Harper took the unusual step of answering a question in Parliament about the environment, something he usually leaves to ministers or parliamentary secretaries.
But prompted by NDP questions about the latest reports on rising emissions from fossil fuels, Harper called the prospect of regulating the industry at this time "crazy."
"Under the current circumstances of the oil and gas sector, it would be crazy, it would be crazy economic policy to do unilateral penalties on that sector. We're clearly not going to do it," Harper said in question period.
"This government has been clear that we want to see oil and gas regulations on a continental basis, given the integrated nature of the industry," he said. "With the current conditions in the oil and gas sector, this government will not consider unilateral regulation of that sector."
The benchmark price for crude oil has dropped by 40 per cent since July, causing oilsands investments to fall.
Outside the House, opposition MPs were scathing.
"The prime minister stood up today and for the first time admitted that they are not going to regulate the oil and gas sector," NDP environment critic Megan Leslie told reporters.
"So he admitted that they are breaking their promise. This was the sector that they promised — in 2007, the prime minister stood in the House of Commons and made that promise and many environment ministers after that. They are abandoning it, they are abandoning meeting our goals."
Aglukkaq defends sector-by-sector approach
Meanwhile, Environment Minister Leona Aglukkaq addressed the UN climate conference in Lima, Peru, on Tuesday, with only a passing reference to oil and gas.
A new report from her own department cites the oil and gas industry as the fastest-growing and largest source of greenhouse emissions in the country.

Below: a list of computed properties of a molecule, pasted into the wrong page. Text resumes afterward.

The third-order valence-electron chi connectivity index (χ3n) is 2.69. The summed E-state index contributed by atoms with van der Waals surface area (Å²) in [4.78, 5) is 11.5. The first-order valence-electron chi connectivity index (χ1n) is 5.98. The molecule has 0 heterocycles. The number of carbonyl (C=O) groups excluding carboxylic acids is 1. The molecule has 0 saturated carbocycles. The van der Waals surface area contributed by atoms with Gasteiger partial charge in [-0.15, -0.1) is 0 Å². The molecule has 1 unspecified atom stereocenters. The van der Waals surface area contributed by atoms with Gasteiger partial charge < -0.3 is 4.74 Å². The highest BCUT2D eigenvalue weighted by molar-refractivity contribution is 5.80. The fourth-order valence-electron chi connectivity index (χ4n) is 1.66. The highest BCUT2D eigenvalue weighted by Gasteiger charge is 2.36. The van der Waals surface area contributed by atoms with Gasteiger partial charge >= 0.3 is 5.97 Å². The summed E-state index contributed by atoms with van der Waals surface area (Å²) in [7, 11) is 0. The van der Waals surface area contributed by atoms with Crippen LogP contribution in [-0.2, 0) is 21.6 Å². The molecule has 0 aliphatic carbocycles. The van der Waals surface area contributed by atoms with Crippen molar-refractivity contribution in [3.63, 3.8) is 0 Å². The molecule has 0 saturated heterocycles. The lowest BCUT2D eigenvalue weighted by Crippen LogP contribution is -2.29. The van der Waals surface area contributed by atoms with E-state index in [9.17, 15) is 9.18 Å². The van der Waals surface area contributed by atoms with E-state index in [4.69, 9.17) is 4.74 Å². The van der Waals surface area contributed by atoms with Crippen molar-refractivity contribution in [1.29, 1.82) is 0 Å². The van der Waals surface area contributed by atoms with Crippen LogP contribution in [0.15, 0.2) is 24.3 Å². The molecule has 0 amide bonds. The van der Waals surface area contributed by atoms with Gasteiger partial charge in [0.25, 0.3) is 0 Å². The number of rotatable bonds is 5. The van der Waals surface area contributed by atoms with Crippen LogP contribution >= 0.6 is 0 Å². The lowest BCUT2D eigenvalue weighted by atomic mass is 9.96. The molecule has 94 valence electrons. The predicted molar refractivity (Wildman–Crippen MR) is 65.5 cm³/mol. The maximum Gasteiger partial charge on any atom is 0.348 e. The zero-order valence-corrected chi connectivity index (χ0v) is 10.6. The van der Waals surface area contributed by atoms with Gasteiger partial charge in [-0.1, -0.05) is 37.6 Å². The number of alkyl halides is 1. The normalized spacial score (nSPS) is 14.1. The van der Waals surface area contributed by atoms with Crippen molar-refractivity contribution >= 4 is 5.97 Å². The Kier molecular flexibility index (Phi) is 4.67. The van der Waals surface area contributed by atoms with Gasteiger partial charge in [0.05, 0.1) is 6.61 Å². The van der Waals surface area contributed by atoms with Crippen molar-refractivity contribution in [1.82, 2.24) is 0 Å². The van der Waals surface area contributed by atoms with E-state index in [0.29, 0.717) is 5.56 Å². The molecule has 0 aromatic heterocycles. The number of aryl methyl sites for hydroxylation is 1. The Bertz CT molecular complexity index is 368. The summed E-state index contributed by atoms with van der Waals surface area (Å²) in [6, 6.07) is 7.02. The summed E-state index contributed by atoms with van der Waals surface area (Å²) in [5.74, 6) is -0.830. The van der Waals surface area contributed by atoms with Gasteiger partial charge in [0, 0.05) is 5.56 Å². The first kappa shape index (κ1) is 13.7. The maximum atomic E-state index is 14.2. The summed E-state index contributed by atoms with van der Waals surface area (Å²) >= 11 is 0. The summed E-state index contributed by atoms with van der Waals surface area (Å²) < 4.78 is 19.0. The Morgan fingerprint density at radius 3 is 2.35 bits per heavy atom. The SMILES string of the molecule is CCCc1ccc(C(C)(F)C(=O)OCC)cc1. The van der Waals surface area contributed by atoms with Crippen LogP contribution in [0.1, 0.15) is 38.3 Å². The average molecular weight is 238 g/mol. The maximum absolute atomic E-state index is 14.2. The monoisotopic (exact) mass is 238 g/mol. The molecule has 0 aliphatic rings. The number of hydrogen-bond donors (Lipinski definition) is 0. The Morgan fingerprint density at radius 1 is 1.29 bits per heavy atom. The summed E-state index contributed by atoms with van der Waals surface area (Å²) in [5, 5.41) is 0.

Instead, Aglukkaq told the UN climate conference that Canada is taking a sector-by-sector approach — reducing emissions from the electricity sector, cutting short-lived climate pollutants like methane and hydrofluorocarbons and by working in lock-step with the U.S. on vehicle emission standards.
"This approach allowed us to reduce our emissions while protecting the Canadian economy. We similarly support a North American approach to the oil-and-gas sector."
That was Aglukkaq's only reference to the environmental issue that's been dogging Canada's reputation — rising oil and gas emissions, and the fact that Canada has no federal regulations to control emissions from that industry.
She told the conference of 190 international delegates that Canada is still committed to a new climate agreement.
"Canada stands ready to help its international partners, and we will continue to move forward with measures in a way that reduces greenhouse gas emissions while maintaining economic growth," said Aglukkaq.
Environment Canada sees emissions rising
On Monday, Environment Canada's annual report showed Canada will miss its Copenhagen target even if the economy slows down and world oil prices sag, leading to slower oil sands development.
It shows the oil and gas sector now produces 25 per cent of the country's carbon pollution.
The emissions trend report calculates emissions from all fossil fuels burned in Canada up until 2012. It says greenhouse gases will continue to rise until 2020, even though Canada has promised to reduce them by 17 per cent below 2005 levels by the end of the decade.
"Emissions from the oil and gas sector are projected to increase by 28 per cent (from 158 MT to 204 MT) over the 2005 to 2020 time frame," said the report. "This is due mainly to increases in oilsands production."
Emissions from all other sectors, including electricity, transportation and agriculture, have stabilized or dropped compared with 2005. Until now, that has kept Canada's emissions relatively stable at 699 megatonnes a year, the same as 2010.
But Environment Canada says that will change as the fossil fuel industry grows. It provided three different scenarios for its predictions:- High fossil fuel prices and booming economic growth could result in Canada emitting up to 781 megatonnes a year — 27 per cent over its 2020 target.
- Low oil prices and a slumping economy could produce lower emissions of 716 megatonnes — 17 per cent over the 2020 target.
- A third, uncertain scenario.
The report noted the 65-megatonne range between the first two scenarios will change over time "with further government actions, technological change, economic conditions and developments in energy markets."
The report does have a couple of bright spots. It says per capita emissions have dropped to the lowest level on record. And the intensity of energy use — how much it takes to produce a barrel of oil, for example — also continues to drop, suggesting the economy is becoming more energy efficient.